CLIENT UPDATE

Putney, Twombly, Hall & Hirson LLP
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April 5, 2016

Governor Cuomo signs $15 Minimum Wage Plan and 12 Week Paid Family Leave Program into Law

On April 4, 2016, Governor Andrew M. Cuomo signed legislation to gradually increase New York’s minimum wage to $15 an hour for most workers. When fully implemented, the legislation will also require employers to provide twelve (12) weeks of paid family leave for their employees.

Minimum Wage Increases

Under this new law, the minimum wage will increase at different rates in three distinct regions of the state and will be phased in according to the size of the employer. For employees in New York City employed by large businesses (those with at least eleven (11) employees), the minimum wage will increase to $11 at the end of 2016, then another $2 each year after, until it reaches $15 on December 31, 2018. For employees in New York City employed by small businesses (those with ten (10) employees or fewer), the minimum wage will increase to $10.50 by the end of 2016, then another $1.50 each year after, until it reaches $15 on December 31, 2019.

For employees in Nassau, Suffolk, and Westchester counties, the minimum wage will increase to $10 at the end of 2016, then $1 each year after, until it reaches $15 on December 31, 2021. For employees in the rest of the state, the minimum wage will increase to $9.70 at the end of 2016, then another $0.70 each year until reaching $12.50 on December 31, 2020, after which the rate will continue to increase to $15 on an indexed schedule to be set by the Director of the Division of Budget in consultation with the Department of Labor. The large business/small business distinction applies only to employers in New York City, not to counties outside of New York City.

Paid Family Leave Benefits

The legislation also includes a paid family leave program, referred to as the Paid Family Leave Benefits Law. Employees may use this leave to bond with the employee’s child during the first 12 months after the child’s birth or placement for adoption or foster care, to care for a family member with a serious health condition, or to “relieve family pressures” when someone is called to active military service. Employees are eligible to participate after having worked for their employer for 26 consecutive weeks.

The program, which will be funded by a payroll deduction on employees, will be phased in, beginning on January 1, 2018.

Employee Contributions and Benefits

The State Superintendent of Financial Services will set the maximum employee contribution for family leave benefits.  Employers will not directly fund paid family leave benefits.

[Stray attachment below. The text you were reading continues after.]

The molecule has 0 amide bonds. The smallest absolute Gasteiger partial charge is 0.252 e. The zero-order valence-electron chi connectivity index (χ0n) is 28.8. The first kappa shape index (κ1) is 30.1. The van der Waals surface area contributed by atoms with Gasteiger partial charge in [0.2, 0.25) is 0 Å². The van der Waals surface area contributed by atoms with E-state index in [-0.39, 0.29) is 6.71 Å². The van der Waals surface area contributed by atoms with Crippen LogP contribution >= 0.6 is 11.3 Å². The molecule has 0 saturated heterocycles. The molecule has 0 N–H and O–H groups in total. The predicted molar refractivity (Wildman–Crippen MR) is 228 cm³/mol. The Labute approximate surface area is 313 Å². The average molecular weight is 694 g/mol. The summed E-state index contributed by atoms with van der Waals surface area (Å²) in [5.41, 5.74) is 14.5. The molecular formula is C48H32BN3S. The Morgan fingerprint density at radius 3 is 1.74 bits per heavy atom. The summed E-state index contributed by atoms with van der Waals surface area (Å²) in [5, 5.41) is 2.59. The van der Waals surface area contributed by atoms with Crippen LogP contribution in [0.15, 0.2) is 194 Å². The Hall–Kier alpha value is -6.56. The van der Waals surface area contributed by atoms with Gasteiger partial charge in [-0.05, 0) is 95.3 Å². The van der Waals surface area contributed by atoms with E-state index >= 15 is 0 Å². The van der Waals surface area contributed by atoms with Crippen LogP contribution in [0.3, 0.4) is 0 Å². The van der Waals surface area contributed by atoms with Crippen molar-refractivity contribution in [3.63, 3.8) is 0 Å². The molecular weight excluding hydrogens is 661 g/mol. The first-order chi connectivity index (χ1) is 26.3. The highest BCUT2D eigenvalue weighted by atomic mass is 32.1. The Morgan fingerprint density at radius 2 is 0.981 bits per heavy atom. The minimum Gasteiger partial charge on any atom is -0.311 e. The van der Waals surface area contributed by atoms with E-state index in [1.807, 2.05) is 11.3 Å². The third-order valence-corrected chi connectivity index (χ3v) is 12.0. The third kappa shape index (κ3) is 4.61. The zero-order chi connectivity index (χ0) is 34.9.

Beginning in 2018, paid leave benefits will operate at 50 percent of an employee’s average weekly wage, capped to 50 percent of the statewide average weekly wage. When fully phased-in by 2021, employees will be eligible for twelve (12) weeks of paid family leave, at 67 percent of their average weekly wage, capped to 67 percent of the statewide average weekly wage.

Interaction with Other Laws

Employees who are also eligible for disability benefits may only receive a combined amount of 26 weeks of disability benefits and paid family leave benefits in a 52-consecutive calendar week period. Employees may not collect disability benefits and paid family leave concurrently.
Employers may permit (but not require) an employee to choose whether the employee will use accrued, unused vacation or personal time to receive a full salary while on paid family leave.  If an employee chooses to use such vacation or personal time, an employer may request reimbursement from the employee for any paid family leave benefits received by the employee during that period.

During the period of paid family leave, employers are required to maintain any existing health benefits on behalf of the employee.

Return from Leave

Upon return from paid family leave, employers are required to reinstate employees to the position held when leave commenced, or to be restored to a comparable position with comparable benefits, pay, and other terms and conditions of employment.

Takeaway for Employers

Employers should review their anticipated budgets to reflect not only the increased minimum wage rates effective December 31, 2016, but the disparate rates across different regions of New York State. Employers should also review family and medical leave policies, disability leave policies, and related paid leave policies to ensure compliance and coordination with the January 1, 2018 effective date of the Paid Family Leave Benefits Law.

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If you have any questions regarding New York’s minimum wage or family leave laws, please do not hesitate to contact us.